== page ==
The API provider will provide sample code that illustrates how to pass tokens to their service. When implementing your client class, use the API provider’s sample code as a reference. 

For example, Foursquare supports OAuth 2.0 authentication, and expects the client to pass the access token as a query parameter. The OAuth 2.0 sample Foursquare connector, which implements an operation usersGetList, illustrates how to do this.

  • In the https://github.com/mulesoft/connector-documentation-oauth2-example/blob/master/src/main/java/org/mule/examples/oauth2connectorexample/Oauth2ExampleConnector.java[@Connector class OAuth2ExampleConnector] , the connector passes the accessToken as a parameter to the client class operation client.usersGetList():

    
                 
              
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    @OAuthProtected
    @Processor
    public UsersListResponse usersGetList(
        @Optional @Default("self") String userId, 
        @Optional @Default("") String group, 
        @Optional @Default("") String location)
      throws Oauth2ConnectorExampleTokenExpiredException,
             Oauth2ConnectorExampleException {
            return client.usersGetList(accessToken, userId, group, location);
        }
    ...
  • In the client class FourSquareClient, the method usersGetList() adds the accessToken query parameter to the Jersey WebResource wr before making the GET request :

    
                 
              
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    public UsersListResponse usersGetList(String accessToken, String userId, String group, String location)
                throws Oauth2ConnectorExampleTokenExpiredException, Oauth2ConnectorExampleException {
     
            logger.info("Calling usersGetList - AccessToken: " + accessToken);
     
            URI uri = UriBuilder.fromPath(apiUrl).path("/{apiVersion}/users/{USER_ID}/lists").build(apiVersion, userId);
            WebResource wr = jerseyClient.resource(uri);
     
     
            // Warning!... queryParam does not modify the current WebResource. Instead it returns a new instance.
            // So, if you do not assign the result WebResource to the one that makes the call, the param will never be added
            wr = wr.queryParam("oauth_token", accessToken);
     
    ....
             
        try {
                logger.info(wr.toString());        
                String res = wr.type(MediaType.APPLICATION_JSON_TYPE).get(String.class);
                logger.info("Response: " + res);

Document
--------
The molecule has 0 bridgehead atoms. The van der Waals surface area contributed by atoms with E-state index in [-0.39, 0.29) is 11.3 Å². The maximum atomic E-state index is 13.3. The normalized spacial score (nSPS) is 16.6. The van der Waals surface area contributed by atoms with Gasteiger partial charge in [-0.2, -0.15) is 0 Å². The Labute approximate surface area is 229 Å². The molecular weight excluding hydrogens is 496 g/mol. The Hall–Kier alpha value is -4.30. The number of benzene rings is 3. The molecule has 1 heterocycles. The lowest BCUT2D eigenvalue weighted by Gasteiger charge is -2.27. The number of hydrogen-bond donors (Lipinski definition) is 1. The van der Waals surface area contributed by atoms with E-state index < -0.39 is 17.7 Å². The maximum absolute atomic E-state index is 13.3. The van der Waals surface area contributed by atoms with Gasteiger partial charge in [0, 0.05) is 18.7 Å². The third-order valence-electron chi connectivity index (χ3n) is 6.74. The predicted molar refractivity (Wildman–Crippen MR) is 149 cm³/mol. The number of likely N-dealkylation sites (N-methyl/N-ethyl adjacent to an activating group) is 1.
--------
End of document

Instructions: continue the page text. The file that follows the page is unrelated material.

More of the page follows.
result = jacksonMapper.readValue(res, UsersListResponse.class);
            }

Other services require similar changes at the client level, but differ in details, such as sending the token as a header. Also, this example illustrates the use of OAuth 2 with a RESTful web service using Jersey Client; for a SOAP-based web service, the client class changes will again be analogous, but the specifics will be different.

Using your OAuth2 Authenticated Connector

Authorizing the Connector

Before a consumer can execute any operation that requires authorization, the resource owner must grant access to the connector to access the protected resource. When it receives an authorization request, Mule redirects the resource owner’s browser to the service provider authorization page. Any subsequent attempts to access a protected resource fills the parameters annotated with @OAuthAccessToken. Mule includes the access token in the request to the service provider. See example below.


          
       
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<linkedin:config apiKey="${api.key}" apiSecret="${api.secret}"/>
...
    <flow name="authorize">
        <http:inbound-endpoint host="localhost" port="8080" path="/authorize"/>
        <linkedin:authorize/>
    </flow>

Configuring your Connector

Configure the connector by passing the consumer key and consumer secret for your application as supplied by the service provider. The code sample below illustrates an example of such configuration.

<oauth2module:config apiKey="$\{api.key}" apiSecret="$\{api.secret}"/> …​ <flow name="sampleFlow"> <oauth2module:access-protected-resource /> </flow>

Configure a simple flow that accesses a protected resource. If the connector has not been authorized by OAuth, the consumer operation throws a NotAuthorizedException.

Customizing the Callback

When the user grants access to the protected resource, the service provider makes an HTTP callback.

The callback passes an authorization code that Mule uses later to obtain the access token. To handle the callback, Mule dynamically creates an HTTP inbound endpoint, then passes the endpoint’s URL to the service provider. Thus, you do not need to complete any specific configuration to make an HTTP callback.

By default, Mule uses a host and port (determined by the fullDomain environment variable and the http.port) to construct a URL to send to the service provider. Where you need to use non-default values for host and port, add the configuration as per the code example below. 


          
       
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<oauth2module:config apiKey="${api.key}" apiSecret="${api.secret}">
<oauth2module:oauth-callback-config domain="SOME_DOMAIN" remotePort="SOME_PORT" />
</oauth2module:config>

For details on how Mule handles callbacks, see HTTP Callbacks.

Adding Secure Socket Layer (SSL)

When Mule automatically launches an HTTP inbound endpoint to handle the OAuth callback, it uses the HTTP connector by default. Where the service provider requires HTTPS, you can configure Mule to pass your own HTTPS connector (see example below).


          
       
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...
 
<https:connector name="httpsConnector">
<https:tls-key-store path="keystore.jks" keyPassword="mule2012" storePassword="mule2012"/>
</https:connector>
...
<oauth2module:config apiKey="${api.key}" apiSecret="${api.secret}">
<oauth2module:oauth-callback-config domain="localhost" localPort="${http.port}" remotePort="${http.port}" async="true" connector-ref="httpsConnector"/>
</oauth2module:config> ...
For details on configuring an HTTPS connector, consult the HTTPS Transport Reference.

See Also